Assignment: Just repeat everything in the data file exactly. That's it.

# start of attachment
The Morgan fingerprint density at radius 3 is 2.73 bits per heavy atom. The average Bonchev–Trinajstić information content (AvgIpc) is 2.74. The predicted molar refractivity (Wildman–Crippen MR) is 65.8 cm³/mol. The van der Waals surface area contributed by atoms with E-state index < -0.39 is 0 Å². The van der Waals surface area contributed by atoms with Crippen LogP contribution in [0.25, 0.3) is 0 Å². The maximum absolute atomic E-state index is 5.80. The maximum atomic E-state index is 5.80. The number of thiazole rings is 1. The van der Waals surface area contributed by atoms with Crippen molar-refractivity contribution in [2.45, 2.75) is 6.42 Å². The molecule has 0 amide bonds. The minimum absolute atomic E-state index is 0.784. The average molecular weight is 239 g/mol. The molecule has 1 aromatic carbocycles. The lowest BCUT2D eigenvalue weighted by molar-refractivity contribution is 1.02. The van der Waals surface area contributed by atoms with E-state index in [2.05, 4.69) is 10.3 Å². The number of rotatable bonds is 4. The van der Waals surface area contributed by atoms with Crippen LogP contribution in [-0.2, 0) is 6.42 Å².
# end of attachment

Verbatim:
The Morgan fingerprint density at radius 3 is 2.73 bits per heavy atom. The average Bonchev–Trinajstić information content (AvgIpc) is 2.74. The predicted molar refractivity (Wildman–Crippen MR) is 65.8 cm³/mol. The van der Waals surface area contributed by atoms with E-state index < -0.39 is 0 Å². The van der Waals surface area contributed by atoms with Crippen LogP contribution in [0.25, 0.3) is 0 Å². The maximum absolute atomic E-state index is 5.80. The maximum atomic E-state index is 5.80. The number of thiazole rings is 1. The van der Waals surface area contributed by atoms with Crippen molar-refractivity contribution in [2.45, 2.75) is 6.42 Å². The molecule has 0 amide bonds. The minimum absolute atomic E-state index is 0.784. The average molecular weight is 239 g/mol. The molecule has 1 aromatic carbocycles. The lowest BCUT2D eigenvalue weighted by molar-refractivity contribution is 1.02. The van der Waals surface area contributed by atoms with E-state index in [2.05, 4.69) is 10.3 Å². The number of rotatable bonds is 4. The van der Waals surface area contributed by atoms with Crippen LogP contribution in [-0.2, 0) is 6.42 Å².